Witness the team's latest find, a diverse stash of dinosaur fossils laid down just a few million years before the big impact, along what's now the Kakanaut River of northeastern Russia. Even accounting for continental drift, the dinos lived at more than 70 degrees of latitude north, well above the Arctic Circle.

And they weren't lost wanderers, either. The fossils include dinosaur eggshells — a first at high latitudes, and evidence of a settled, breeding population.

It's true the Arctic was much warmer back then, but it wasn't any picnic. The size and shape of fossilized leaves found with the bones enabled Godefroit's team to estimate a mean annual temperature of 50 degrees Fahrenheit, with wintertime lows at freezing.

Yet there is more than one way to skin a dino. All that dust in the atmosphere must have curtailed photosynthesis everywhere, weakening the base of the food chain and inflicting starvation, and finally extinction, upon the dinosaurs.

The Trojan War

Minerva was the goddess of wisdom, but on one occasion she did a
very foolish thing; she entered into competition with Juno and
Venus for the prize of beauty. It happened thus. At the
nuptials of Peleus and Thetis all the gods were invited with the
exception of Eris, or Discord. Enraged at her exclusion, the
goddess threw a golden apple among the guests with the
inscription, "For the most beautiful." Thereupon Juno, Venus,
and Minerva, each claimed the apple. Jupiter not willing to
decide in so delicate a matter, sent the goddesses to Mount Ida,
where the beautiful shepherd Paris was tending his flocks, and to
him was committed the decision. The goddesses accordingly
appeared before him. Juno promised him power and riches, Minerva
glory and renown in war, and Venus the fairest of women for his
wife, each attempting to bias his decision in her own favor.
Paris decided in favor of Venus and gave her the golden apple,
thus making the two other goddesses his enemies. Under the
protection of Venus, Paris sailed to Greece, and was hospitably
received by Menelaus, king of Sparta. Now Helen, the wife of
Menelaus, was the very woman whom Venus had destined for Paris,
the fairest of her sex. She had been sought as a bride by
numerous suitors, and before her decision was made known, they
all, at the suggestion of Ulysses, one of their number, took an
oath that they would defend her from all injury and avenge her
cause if necessary. She chose Menelaus, and was living with him
happily when Paris became their guest. Paris, aided by Venus,
persuaded her to slope with him, and carried her to Troy, whence
arose the famous Trojan war, the theme of the greatest poems of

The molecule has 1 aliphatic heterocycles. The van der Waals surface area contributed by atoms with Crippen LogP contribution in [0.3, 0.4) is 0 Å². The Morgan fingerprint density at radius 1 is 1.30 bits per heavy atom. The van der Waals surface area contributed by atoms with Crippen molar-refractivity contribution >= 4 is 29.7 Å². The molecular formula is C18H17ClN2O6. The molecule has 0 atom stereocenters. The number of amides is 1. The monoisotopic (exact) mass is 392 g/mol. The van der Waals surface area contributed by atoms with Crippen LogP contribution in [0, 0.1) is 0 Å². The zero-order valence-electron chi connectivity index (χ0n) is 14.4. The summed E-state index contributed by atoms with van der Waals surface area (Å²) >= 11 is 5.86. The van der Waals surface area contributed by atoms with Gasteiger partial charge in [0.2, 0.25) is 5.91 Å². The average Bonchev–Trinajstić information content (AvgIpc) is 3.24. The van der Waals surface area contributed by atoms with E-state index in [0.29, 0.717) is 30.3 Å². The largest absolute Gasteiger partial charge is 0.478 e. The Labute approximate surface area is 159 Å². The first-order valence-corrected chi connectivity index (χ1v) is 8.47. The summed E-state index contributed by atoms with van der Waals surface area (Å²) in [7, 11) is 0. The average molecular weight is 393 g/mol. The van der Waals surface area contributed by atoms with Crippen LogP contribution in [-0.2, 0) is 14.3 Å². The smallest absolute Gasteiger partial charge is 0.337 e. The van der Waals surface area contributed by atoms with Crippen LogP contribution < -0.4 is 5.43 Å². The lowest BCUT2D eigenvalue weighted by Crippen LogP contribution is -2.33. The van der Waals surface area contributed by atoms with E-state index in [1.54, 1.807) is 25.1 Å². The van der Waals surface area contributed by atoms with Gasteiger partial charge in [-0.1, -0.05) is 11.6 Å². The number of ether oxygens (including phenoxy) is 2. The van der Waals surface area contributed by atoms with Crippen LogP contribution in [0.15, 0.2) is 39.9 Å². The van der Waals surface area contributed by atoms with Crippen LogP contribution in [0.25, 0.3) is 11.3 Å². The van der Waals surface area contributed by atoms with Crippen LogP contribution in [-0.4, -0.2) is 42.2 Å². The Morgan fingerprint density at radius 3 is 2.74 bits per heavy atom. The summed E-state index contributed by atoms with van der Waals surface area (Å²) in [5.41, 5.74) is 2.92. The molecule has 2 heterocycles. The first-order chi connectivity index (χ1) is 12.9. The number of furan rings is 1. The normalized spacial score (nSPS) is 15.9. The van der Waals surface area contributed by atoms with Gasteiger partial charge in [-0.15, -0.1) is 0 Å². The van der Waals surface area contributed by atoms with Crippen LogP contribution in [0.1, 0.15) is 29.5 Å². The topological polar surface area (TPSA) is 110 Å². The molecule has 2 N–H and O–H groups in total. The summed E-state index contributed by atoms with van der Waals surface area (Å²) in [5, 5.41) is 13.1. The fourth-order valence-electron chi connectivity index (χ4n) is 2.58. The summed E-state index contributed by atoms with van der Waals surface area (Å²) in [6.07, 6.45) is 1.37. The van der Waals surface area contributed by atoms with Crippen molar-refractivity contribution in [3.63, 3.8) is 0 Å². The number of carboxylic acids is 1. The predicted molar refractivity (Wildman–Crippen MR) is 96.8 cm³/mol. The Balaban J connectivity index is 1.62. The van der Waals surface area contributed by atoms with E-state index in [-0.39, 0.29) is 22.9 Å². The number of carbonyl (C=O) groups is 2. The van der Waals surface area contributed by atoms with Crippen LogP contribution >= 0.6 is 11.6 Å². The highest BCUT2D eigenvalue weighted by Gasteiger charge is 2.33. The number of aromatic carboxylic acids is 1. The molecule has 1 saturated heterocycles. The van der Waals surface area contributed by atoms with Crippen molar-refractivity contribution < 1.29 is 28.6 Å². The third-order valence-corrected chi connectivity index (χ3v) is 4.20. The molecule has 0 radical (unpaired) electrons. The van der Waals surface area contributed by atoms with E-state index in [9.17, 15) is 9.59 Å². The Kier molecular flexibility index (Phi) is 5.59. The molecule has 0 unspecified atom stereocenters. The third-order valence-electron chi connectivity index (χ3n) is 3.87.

antiquity, those of Homer and Virgil.

Menelaus called upon his brother chieftains of Greece to fulfil
their pledge, and join him in his efforts to recover his wife.
They generally came forward, but Ulysses, who had married
Penelope and was very happy in his wife and child, had no
disposition to embark in such a troublesome affair. He therefore
hung back and Palamedes was sent to urge him. When Palamedes
arrived at Ithaca, Ulysses pretended to be mad. He yoked an ass
and an ox together to the plough and began to sow salt.
Palamedes, to try him, placed the infant Telemachus before the
plough, whereupon the father turned the plough aside, showing
plainly that he was no madman, and after that could no longer
refuse to fulfil his promise. Being now himself gained for the
undertaking, he lent his aid to bring in other reluctant chiefs,
especially Achilles. This hero was the son of that Thetis at
whose marriage the apple of Discord had been thrown among the
goddesses. Thetis was herself one of the immortals, a sea-nymph,
and knowing that her son was fated to perish before Troy if he
went on the expedition, she endeavored to prevent his going. She
sent him away to the court of king Lycomedes, and induced him to
conceal himself in the disguise of a maiden among the daughters
of the king. Ulysses, hearing he was there, went disguised as a
merchant to the palace and offered for sale female ornaments,
among which he had placed some arms. While the king's daughters
were engrossed with the other contents of the merchant's pack,
Achilles handled the weapons and thereby betrayed himself to the
keen eye of Ulysses, who found no great difficulty in persuading
him to disregard his mother's prudent counsels and join his
countrymen in the war.

Priam was king of Troy, and Paris, the shepherd and seducer of
Helen, was his son. Paris had been brought up in obscurity,
because there were certain ominous forebodings connected with him
from his infancy that he would be the ruin of the state. These
forebodings seemed at length likely to be realized, for the
Grecian armament now in preparation was the greatest that had